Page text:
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Ryanair profit hits 4-year low; CEO warns of further pain
RYANAIR reported its weakest annual profit in four years and said earnings could fall further as Europe suffers what chief executive Michael O'Leary described as "attritional fare wars". Shares in the airline, Europe's largest low-cost carrier, fell 6 per cent on Monday after its profit forecast for the year to next March fell short of analyst expectations.
Ryanair, which had already signalled a sharp fall in profitability in two warnings last year, saw after-tax profits fall to 1.02 billion euros (S$1.57 billion) for its financial year to March 31 from 1.45 billion euros the previous year.
Profit for the year to March 2020, which will include its recently acquired and loss-making Laudamotion unit for the first time, will be between 750 million and 950 million euros compared to an equivalent figure of 880 million for the previous year.
A company poll of over 10 analysts published ahead of the release had forecast an after-tax profit 977 million euros for the year to March 2020.
Liberum analyst Gerald Khoo described the profit forecast and guidance of non-fuel costs rising 2 per cent as "disappointing". Davy Stockbrokers said it would cut its forecast by 9 per cent but believed that the "nadir point" had likely been reached.
Several rival airlines have warned of a worse trading environment - partly due to overcapacity and partly because European travellers are holding off booking their summer holidays for fear of how the Brexit process will pan out.
While Mr O'Leary said weakness in fares may ease in the winter, he warned investors that the European airline sector was experiencing a cyclical fall in profitability.
"Frankly, if we are in a period where there are going to be attritional fare wars ... profits will suffer for a year or two and I think that is what shareholders should expect," Mr O'Leary said in a video presentation.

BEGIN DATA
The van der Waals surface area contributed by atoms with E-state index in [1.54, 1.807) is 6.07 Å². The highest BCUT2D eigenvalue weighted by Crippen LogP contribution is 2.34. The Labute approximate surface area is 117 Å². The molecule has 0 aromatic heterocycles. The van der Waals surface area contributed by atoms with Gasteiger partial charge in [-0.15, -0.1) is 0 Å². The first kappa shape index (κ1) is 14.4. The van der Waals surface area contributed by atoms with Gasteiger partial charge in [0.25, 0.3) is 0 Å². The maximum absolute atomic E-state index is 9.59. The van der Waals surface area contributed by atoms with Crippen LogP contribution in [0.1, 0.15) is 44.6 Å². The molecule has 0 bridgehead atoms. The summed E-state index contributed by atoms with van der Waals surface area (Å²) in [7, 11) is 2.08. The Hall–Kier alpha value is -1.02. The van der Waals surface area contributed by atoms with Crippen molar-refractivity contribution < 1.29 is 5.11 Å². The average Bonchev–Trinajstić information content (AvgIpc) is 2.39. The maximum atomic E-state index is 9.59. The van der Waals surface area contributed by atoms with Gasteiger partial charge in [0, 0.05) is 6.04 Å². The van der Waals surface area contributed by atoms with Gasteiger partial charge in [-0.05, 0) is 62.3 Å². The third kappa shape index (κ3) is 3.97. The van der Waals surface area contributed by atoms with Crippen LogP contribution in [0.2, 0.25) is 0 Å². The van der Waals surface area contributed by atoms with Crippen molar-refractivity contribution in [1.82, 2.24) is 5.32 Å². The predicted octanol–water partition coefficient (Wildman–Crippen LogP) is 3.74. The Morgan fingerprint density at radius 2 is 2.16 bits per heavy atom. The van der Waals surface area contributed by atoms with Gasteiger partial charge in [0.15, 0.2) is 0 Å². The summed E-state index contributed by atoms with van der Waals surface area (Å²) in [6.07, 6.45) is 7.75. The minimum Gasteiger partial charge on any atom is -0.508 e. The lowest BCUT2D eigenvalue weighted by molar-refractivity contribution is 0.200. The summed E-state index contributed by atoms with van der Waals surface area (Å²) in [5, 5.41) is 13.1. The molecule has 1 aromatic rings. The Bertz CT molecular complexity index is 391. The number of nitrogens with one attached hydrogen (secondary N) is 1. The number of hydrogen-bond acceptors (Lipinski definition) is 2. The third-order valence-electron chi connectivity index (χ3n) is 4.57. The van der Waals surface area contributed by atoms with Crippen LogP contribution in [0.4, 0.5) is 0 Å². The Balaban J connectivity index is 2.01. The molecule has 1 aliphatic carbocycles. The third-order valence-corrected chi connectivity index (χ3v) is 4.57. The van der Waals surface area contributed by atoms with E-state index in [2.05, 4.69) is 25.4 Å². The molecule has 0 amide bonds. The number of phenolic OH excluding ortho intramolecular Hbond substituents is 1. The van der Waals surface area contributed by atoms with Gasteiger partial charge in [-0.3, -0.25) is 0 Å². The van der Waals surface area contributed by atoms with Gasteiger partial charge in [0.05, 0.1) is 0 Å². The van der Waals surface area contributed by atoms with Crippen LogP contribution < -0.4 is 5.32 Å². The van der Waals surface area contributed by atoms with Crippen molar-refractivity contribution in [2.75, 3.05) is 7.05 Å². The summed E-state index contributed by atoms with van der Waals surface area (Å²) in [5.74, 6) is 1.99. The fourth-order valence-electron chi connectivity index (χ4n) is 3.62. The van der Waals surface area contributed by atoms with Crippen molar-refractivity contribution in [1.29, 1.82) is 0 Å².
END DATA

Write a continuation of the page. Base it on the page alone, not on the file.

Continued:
"However it is clear in my mind that within the next four of five years we will see the emergence of four or five large European airline groups ... with much more capacity discipline ... and some upward pressure on pricing," he said.
Average fares for the full year to March 2020 are likely to be between 2 per cent lower and one per cent higher than last year, he said.
Ryanair has also taken a hit from delays in the delivery of the Boeing 737 MAX after its worldwide grounding in March following a fatal Ethiopian Airlines crash.
The airline, which has ordered 135 737 MAX 200s and has options on 75 more, was expecting to receive its first five planes between April and June but now expects them to by flying by November.
It expects most of the first batch of around 50 aircraft to be flying by next summer, Mr O'Leary said.
The grounding has forced Ryanair to cut around one million seats in the year to March 2020. But it still expects to fly 153 million passengers in the year to March 2020 up from 139 million this year. The delay contributed to an expected 2 per cent increase in non-fuel costs in the coming year, it said. The airline plans to have a conversation with Boeing about "modest compensation", chief financial officer Neil Sorohan said.
Ryanair's shares were trading down 6 per cent at 10.14 euros at 0724 GMT on Monday, down 48 per cent from a peak of 19.39 euros in August 2017, before the airline was hit by a wave of industrial unrest, fare weakness and the grounding of the MAX.
In what Mr O'Leary described as a vote of confidence from the board, Ryanair will begin a 700 million euro share buyback in the coming days. REUTERS